How about your least favourite character? What makes them less appealing to you?
Shawn from HAYWIRE. I’m not a fan of whiny people, or of people who make drama out of nothing, yet with Shawn I created just such a person. He was also my main male protagonist. If I don’t like those people, then why did I write him that way? Because in order for him to have the sort of growth arc I wanted, he needed to start from a very low place. He is utterly transformed throughout the book, eventually losing those qualities I hate for ones I admire, but as the writer I still remember all too well as a whiny kid, and I think that will forever tarnish him for me.
Fame, fortune, or respect?
Respect is the correct answer, right? Isn’t that the one we should all aspire to? I wish I could say I did, but I don’t. Or, at least, not primarily. Sadly, I have to answer fortune. Right now I write full time because my wife is fortunate enough to make a good enough living that it supports us both. I’m glad for that, but some day I hope I’ll get to take care of her the way she’s taken care of me. She deserves it.
What piece of your own work are you most proud of?
It isn’t out yet, but I wrote a short story for an anthology called Way Of The Gun, which has stories that blend old west gunslingers with Bushido trappings, and my offering for the anthology is entitled THE DRAGON AND THE SPARROW. I loved getting to dig into a western (something I’d never done before), and the Bushido aspect made it especially fun, but what I really enjoyed more than anything was adding a heaping helping of horror to the mix. It was a story that challenged me more than anything else I’d ever written, and by the time I was done with it I was incredibly proud of what I’d accomplished. I can’t wait for others to read it.
And are there any pieces that you would like to forget about?
My first real attempt to write a book was called HARBINGER. It was the first in a planned trilogy, a larger than life sci-fi space opera with all sorts of aliens and battles. I’m not ashamed of it by any means, but in hindsight I was biting off way more than I could capably chew. I was about halfway into the second book when I realized I was out of my depth and put a stop to it. Sometimes I think I’ll go back and take another whack at it now that I’m more mature, but other times I figure it’s something best left in the past. It was a learning experience, if nothing else.
Can you tell us about your last book, and can you tell us about what you are working on next?
My latest book, which will be coming out in early summer, is entitled STILL WATER. It’s a horror novel about a fictional West Virginia coal-mining town where something very evil and very ancient is awoken deep in the mountains. I wanted to write something that had a bit of a Lovecraft vibe, but with a tone and style that was very much of our time, I was very much inspired by a series of video games called Silent Hill, but whereas the game has you flipping back and forth between two worlds (one sorta evil and one really evil), I kept my story in one reality that slowly starts to twist into another as our heroes fight to stave off the apocalypse. It’s being published by Gryphonwood Press, the same publisher that put out HAYWIRE.
Next I’m going to work on TITANS RISE, a prequel to HAYWIRE. After HAYWIRE came out a lot of people asked me to write a sequel, but for me that story was done. All of the characters had reached their conclusions, and I’d told all of it I wanted to. But, as I thought about it more, I decided that while a sequel might be out, a prequel wasn’t. You see, in HAYWIRE we’re dealing with the culmination of events that started a century before the book starts. HAYWIRE is about what happens to a group of super soldiers after they’re turned insane by an alien menace they’ve been fighting for decades. In the book I mention how the super soldiers were made and why they started fighting, but all that’s just backstory to the main event – their crazed betrayal of humanity. What about telling the full story of their creation and the start of their war, I asked myself. And so that is what TITANS RISE is. Hopefully people will like it as much or more than they liked HAYWIRE.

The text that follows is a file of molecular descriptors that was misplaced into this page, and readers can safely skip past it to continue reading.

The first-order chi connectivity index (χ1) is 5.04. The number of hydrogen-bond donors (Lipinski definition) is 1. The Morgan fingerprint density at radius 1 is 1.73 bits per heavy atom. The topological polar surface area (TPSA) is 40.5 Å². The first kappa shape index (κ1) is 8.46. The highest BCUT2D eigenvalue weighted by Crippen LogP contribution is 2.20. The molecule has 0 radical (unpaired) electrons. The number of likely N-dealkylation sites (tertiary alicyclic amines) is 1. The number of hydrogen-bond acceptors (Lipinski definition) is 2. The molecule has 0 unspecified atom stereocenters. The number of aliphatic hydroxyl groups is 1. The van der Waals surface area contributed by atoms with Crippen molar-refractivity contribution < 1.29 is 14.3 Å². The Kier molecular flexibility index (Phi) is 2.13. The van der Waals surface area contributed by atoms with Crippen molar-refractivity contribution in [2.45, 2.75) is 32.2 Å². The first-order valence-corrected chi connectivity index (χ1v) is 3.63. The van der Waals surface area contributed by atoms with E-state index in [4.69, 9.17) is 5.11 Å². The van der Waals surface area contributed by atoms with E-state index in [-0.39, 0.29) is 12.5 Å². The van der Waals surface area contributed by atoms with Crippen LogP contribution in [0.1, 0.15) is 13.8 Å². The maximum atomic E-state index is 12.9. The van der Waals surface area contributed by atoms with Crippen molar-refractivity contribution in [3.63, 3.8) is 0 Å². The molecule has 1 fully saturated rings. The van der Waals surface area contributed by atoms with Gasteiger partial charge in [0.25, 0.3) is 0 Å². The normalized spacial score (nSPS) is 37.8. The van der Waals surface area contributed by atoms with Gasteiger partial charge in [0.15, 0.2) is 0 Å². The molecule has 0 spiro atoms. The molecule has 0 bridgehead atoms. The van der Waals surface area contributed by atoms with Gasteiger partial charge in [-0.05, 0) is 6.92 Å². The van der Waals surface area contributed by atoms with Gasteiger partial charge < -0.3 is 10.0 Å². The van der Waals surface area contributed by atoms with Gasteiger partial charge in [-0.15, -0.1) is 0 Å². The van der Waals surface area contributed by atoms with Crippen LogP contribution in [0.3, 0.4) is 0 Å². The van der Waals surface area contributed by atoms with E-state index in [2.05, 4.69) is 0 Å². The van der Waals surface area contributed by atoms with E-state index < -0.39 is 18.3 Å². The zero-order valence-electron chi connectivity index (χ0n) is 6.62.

What's the one question you wish you would get asked but never do?
“What music do you write to?” I know a lot of writers, and one topic we all like to discuss amongst ourselves is what music we listen to while we write. But, I never hear a reader or interviewer ask about it. I think it’s a question that reveals a lot about a person.
FOR MORE INFORMATION ON JUSTIN FOLLOW THE LINKS BELOW
STILL WATER BY JUSTIN R. MACUMBER
Coal is the hard, black heart of the mountain town of Stillwater, West Virginia, but far beneath it lies something much darker, an evil beyond time, waiting to rise and bathe the world in blood and fire once more. When unwitting miners dig into its tomb, only Kyle - Stillwater's prodigal son - and paranormal investigator Maya stand between humanity and Hell. Time is short and evil runs deep in… Still Water
April 22nd, 2014, is the official publishing date for the upcoming horror novel, Still Water. It will be available in print and ebook with the audiobook coming out sometime in late summer.
Justin had this to say about the release of the book -
"I hope that all of you are anticipating this release, as I think it marks a change in my writing career. I love science fiction, and I love urban fantasy, but horror is where my heart really seems to lie, and Still Water is only the first of what I’m hoping will be many scary books to come. So now mark your calendar for April 22, and stick around for more news as it develops. Thanks for your interest!"
“In Still Water , Justin R. Macumber brings all the vivid Americana of Stephen King and all the creeping evil menace of Lovecraft, to a claustrophobic tale of horror lurking in the deep parts of the world. The lush prose pulls you in and carries you along at a mounting pace until a confrontation so bloody, you can feel the claws raking you.” —Kane Gilmour, author of Ragnarok and The Crypt of Dracula
"You'll want to leave the light on long after you've turned the final page of this dark thriller." — Jeremy Bishop, author of Refuge .
"Justin Macumber excels in the dark. Still Water will trap you and never let go." — Edward Lorn, author of Cruelty
"Macumber's Still Water marries Lovecraftian-dread with a character driven thrill-ride that will leave you shivering with fear." — Paul E Cooley, author of Garaaga's Children
For more great interviews and reviews follow the links below